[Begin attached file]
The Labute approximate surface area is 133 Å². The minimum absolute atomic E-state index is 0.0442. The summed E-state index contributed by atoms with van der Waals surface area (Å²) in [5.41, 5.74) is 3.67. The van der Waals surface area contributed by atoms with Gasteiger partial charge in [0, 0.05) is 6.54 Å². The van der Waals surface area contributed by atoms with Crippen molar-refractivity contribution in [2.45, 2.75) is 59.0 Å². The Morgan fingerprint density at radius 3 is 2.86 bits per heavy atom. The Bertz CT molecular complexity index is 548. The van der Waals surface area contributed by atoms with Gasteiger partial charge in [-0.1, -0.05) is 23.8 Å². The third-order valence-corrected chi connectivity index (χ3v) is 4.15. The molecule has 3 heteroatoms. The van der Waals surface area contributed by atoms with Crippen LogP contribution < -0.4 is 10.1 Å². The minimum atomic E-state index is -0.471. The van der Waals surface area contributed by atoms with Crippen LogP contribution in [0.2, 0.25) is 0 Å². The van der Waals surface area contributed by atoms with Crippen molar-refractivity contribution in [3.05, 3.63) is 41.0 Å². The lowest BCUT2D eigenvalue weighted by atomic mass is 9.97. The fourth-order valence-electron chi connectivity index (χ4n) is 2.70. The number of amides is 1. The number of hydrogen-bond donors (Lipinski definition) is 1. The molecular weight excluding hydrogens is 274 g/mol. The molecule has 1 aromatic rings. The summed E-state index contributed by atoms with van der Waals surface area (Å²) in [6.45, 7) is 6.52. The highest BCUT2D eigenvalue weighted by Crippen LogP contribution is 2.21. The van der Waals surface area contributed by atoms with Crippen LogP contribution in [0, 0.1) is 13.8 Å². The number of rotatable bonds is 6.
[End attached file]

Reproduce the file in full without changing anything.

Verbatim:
The Labute approximate surface area is 133 Å². The minimum absolute atomic E-state index is 0.0442. The summed E-state index contributed by atoms with van der Waals surface area (Å²) in [5.41, 5.74) is 3.67. The van der Waals surface area contributed by atoms with Gasteiger partial charge in [0, 0.05) is 6.54 Å². The van der Waals surface area contributed by atoms with Crippen molar-refractivity contribution in [2.45, 2.75) is 59.0 Å². The Morgan fingerprint density at radius 3 is 2.86 bits per heavy atom. The Bertz CT molecular complexity index is 548. The van der Waals surface area contributed by atoms with Gasteiger partial charge in [-0.1, -0.05) is 23.8 Å². The third-order valence-corrected chi connectivity index (χ3v) is 4.15. The molecule has 3 heteroatoms. The van der Waals surface area contributed by atoms with Crippen LogP contribution < -0.4 is 10.1 Å². The minimum atomic E-state index is -0.471. The van der Waals surface area contributed by atoms with Crippen LogP contribution in [0.2, 0.25) is 0 Å². The van der Waals surface area contributed by atoms with Crippen molar-refractivity contribution in [3.05, 3.63) is 41.0 Å². The lowest BCUT2D eigenvalue weighted by atomic mass is 9.97. The fourth-order valence-electron chi connectivity index (χ4n) is 2.70. The number of amides is 1. The number of hydrogen-bond donors (Lipinski definition) is 1. The molecular weight excluding hydrogens is 274 g/mol. The molecule has 1 aromatic rings. The summed E-state index contributed by atoms with van der Waals surface area (Å²) in [6.45, 7) is 6.52. The highest BCUT2D eigenvalue weighted by Crippen LogP contribution is 2.21. The van der Waals surface area contributed by atoms with Crippen LogP contribution in [0, 0.1) is 13.8 Å². The number of rotatable bonds is 6.